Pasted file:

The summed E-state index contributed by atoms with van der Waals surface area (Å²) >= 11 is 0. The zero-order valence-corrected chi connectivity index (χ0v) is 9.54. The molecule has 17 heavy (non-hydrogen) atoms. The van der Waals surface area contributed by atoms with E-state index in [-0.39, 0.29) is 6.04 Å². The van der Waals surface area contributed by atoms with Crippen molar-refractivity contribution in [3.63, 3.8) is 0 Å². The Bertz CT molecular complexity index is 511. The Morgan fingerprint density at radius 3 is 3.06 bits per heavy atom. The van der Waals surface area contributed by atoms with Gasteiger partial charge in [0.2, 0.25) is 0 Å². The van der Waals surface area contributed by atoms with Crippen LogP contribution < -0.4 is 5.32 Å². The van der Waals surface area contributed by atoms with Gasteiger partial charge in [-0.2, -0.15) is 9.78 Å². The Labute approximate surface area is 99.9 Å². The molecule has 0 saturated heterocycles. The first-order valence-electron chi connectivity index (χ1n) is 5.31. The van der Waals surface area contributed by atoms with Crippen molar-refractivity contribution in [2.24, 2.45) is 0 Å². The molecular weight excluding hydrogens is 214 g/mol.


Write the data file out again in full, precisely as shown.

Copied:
The summed E-state index contributed by atoms with van der Waals surface area (Å²) >= 11 is 0. The zero-order valence-corrected chi connectivity index (χ0v) is 9.54. The molecule has 17 heavy (non-hydrogen) atoms. The van der Waals surface area contributed by atoms with E-state index in [-0.39, 0.29) is 6.04 Å². The van der Waals surface area contributed by atoms with Crippen molar-refractivity contribution in [3.63, 3.8) is 0 Å². The Bertz CT molecular complexity index is 511. The Morgan fingerprint density at radius 3 is 3.06 bits per heavy atom. The van der Waals surface area contributed by atoms with Gasteiger partial charge in [0.2, 0.25) is 0 Å². The van der Waals surface area contributed by atoms with Crippen LogP contribution < -0.4 is 5.32 Å². The van der Waals surface area contributed by atoms with Gasteiger partial charge in [-0.2, -0.15) is 9.78 Å². The Labute approximate surface area is 99.9 Å². The molecule has 0 saturated heterocycles. The first-order valence-electron chi connectivity index (χ1n) is 5.31. The van der Waals surface area contributed by atoms with Crippen molar-refractivity contribution in [2.24, 2.45) is 0 Å². The molecular weight excluding hydrogens is 214 g/mol.